This was a result of a plein air study I did during a urban sketching meet up. I chose the Holy Rosary Cathedral on Richards and Dunsmuir because of it's architecture and the way the light and shadow presented itself on it. It was also another chance to use my watercolor easel and learn something new from life!
It was a bright sunny Saturday morning and I found myself away from everyone in the group. I spotted 2 of my fellow urban sketchers within an eye shot from the 4th floor of a nearby parkade. The vantage point was better than ground level, but location wise was a bit challenging as the parkade walls impeded my vision.
I had to lean out to get a good look. I decided to take a picture of the full view and have it ready when I just needed to quickly look at something.
Here's a thumbnail working out the composition and value distribution. Working small is a great time saver and it saves your much needed energy and focus for the actual piece to paint.
My objective was to simplify what I saw and target values. Color will be arbitrary.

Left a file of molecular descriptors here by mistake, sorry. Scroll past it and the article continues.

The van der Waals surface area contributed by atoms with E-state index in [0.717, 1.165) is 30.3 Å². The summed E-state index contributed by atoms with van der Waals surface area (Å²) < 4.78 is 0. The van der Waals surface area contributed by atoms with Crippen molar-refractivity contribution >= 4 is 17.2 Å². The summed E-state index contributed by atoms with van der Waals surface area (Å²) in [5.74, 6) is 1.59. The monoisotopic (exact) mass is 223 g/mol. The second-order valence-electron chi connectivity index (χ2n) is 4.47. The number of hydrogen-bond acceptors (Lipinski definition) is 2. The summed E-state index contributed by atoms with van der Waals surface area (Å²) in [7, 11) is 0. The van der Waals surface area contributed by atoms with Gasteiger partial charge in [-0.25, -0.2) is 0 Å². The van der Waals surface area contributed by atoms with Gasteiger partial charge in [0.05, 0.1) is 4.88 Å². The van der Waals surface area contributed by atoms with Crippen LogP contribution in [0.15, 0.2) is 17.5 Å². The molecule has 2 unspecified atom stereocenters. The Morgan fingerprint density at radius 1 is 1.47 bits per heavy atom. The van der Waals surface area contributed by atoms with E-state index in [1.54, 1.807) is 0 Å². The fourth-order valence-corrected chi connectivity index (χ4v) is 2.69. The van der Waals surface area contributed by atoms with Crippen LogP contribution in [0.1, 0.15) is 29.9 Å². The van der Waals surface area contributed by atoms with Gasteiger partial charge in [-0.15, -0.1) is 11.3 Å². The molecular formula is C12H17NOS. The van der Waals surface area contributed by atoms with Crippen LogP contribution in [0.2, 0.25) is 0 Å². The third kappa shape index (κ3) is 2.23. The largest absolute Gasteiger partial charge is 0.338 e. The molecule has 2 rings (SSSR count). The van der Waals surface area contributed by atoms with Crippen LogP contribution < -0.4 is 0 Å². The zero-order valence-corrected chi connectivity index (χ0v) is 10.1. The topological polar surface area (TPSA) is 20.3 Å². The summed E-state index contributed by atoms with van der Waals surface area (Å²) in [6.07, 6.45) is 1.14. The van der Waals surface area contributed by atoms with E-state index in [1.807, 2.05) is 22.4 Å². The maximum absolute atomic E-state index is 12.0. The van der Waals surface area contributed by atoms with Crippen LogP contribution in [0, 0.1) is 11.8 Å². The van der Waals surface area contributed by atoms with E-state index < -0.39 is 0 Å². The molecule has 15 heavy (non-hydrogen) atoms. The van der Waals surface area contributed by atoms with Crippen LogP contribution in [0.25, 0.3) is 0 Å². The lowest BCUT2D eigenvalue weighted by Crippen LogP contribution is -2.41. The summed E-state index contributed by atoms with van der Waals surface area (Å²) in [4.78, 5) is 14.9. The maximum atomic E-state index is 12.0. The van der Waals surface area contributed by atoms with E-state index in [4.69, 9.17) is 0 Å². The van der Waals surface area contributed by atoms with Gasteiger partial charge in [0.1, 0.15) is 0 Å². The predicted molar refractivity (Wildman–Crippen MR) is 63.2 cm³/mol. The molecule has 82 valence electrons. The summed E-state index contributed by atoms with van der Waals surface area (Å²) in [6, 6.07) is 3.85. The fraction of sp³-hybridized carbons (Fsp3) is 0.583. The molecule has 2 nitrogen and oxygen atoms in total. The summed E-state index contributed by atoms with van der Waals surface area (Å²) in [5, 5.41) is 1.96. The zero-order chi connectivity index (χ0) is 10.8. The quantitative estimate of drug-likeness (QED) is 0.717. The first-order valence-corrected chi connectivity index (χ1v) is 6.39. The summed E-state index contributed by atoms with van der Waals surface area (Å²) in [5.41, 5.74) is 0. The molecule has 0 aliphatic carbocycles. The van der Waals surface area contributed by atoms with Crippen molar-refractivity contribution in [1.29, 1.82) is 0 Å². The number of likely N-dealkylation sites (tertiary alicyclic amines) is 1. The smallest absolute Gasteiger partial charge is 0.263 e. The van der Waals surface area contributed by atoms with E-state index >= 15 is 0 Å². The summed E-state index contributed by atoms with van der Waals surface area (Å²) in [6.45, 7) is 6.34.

Things that I learned from this experience:
1) When you see the light and shadows that you like, don't be tempted to change it later when you see another light and shadow pattern form because the light source, the sun, has moved. Take a picture of the scene first and then capture of it by eye as much as you can. The picture can serve it's purpose when the light and shadow pattern changes later.
2) I used negative space to describe areas where the light is hitting.
3) Stairs adds repetitive shapes and establishes a directional element to lead the eye.
I wasn't happy with the turn out but after all, it was just a study. Right after finishing, I immediately picked it apart, critiquing the areas that I liked and wanted to change. My painting was filled with little scribbles, mostly what I wanted to change.
I worked on the new one, and this time, with a renewed energy and vision. I knew what I needed to avoid doing, what to keep and what to do differently. I took my time and tried to keep it loose and suggestive. When it comes to details though, it's hard to simplify the shapes without losing the overall look. I decided to slowly paint the the smaller designs slowly but not too carefully to keep it suggestive and loose.